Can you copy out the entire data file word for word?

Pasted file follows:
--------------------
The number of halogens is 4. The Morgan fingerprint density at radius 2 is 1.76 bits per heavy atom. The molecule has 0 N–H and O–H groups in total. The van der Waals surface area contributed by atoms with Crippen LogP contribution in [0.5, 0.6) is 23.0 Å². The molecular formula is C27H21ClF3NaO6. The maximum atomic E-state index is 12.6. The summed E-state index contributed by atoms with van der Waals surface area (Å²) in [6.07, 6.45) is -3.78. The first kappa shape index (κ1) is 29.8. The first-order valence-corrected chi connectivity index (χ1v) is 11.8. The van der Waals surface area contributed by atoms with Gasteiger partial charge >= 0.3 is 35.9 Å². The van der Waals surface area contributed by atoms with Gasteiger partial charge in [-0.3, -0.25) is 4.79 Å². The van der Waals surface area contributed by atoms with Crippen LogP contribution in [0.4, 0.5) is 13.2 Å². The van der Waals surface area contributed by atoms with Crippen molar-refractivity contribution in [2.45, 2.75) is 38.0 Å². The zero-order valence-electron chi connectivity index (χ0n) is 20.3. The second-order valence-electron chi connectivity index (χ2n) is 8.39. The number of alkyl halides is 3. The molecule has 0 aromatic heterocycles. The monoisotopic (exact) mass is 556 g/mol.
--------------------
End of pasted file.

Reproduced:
The number of halogens is 4. The Morgan fingerprint density at radius 2 is 1.76 bits per heavy atom. The molecule has 0 N–H and O–H groups in total. The van der Waals surface area contributed by atoms with Crippen LogP contribution in [0.5, 0.6) is 23.0 Å². The molecular formula is C27H21ClF3NaO6. The maximum atomic E-state index is 12.6. The summed E-state index contributed by atoms with van der Waals surface area (Å²) in [6.07, 6.45) is -3.78. The first kappa shape index (κ1) is 29.8. The first-order valence-corrected chi connectivity index (χ1v) is 11.8. The van der Waals surface area contributed by atoms with Gasteiger partial charge >= 0.3 is 35.9 Å². The van der Waals surface area contributed by atoms with Gasteiger partial charge in [-0.3, -0.25) is 4.79 Å². The van der Waals surface area contributed by atoms with Crippen LogP contribution in [0.4, 0.5) is 13.2 Å². The van der Waals surface area contributed by atoms with Crippen molar-refractivity contribution in [2.45, 2.75) is 38.0 Å². The zero-order valence-electron chi connectivity index (χ0n) is 20.3. The second-order valence-electron chi connectivity index (χ2n) is 8.39. The number of alkyl halides is 3. The molecule has 0 aromatic heterocycles. The monoisotopic (exact) mass is 556 g/mol.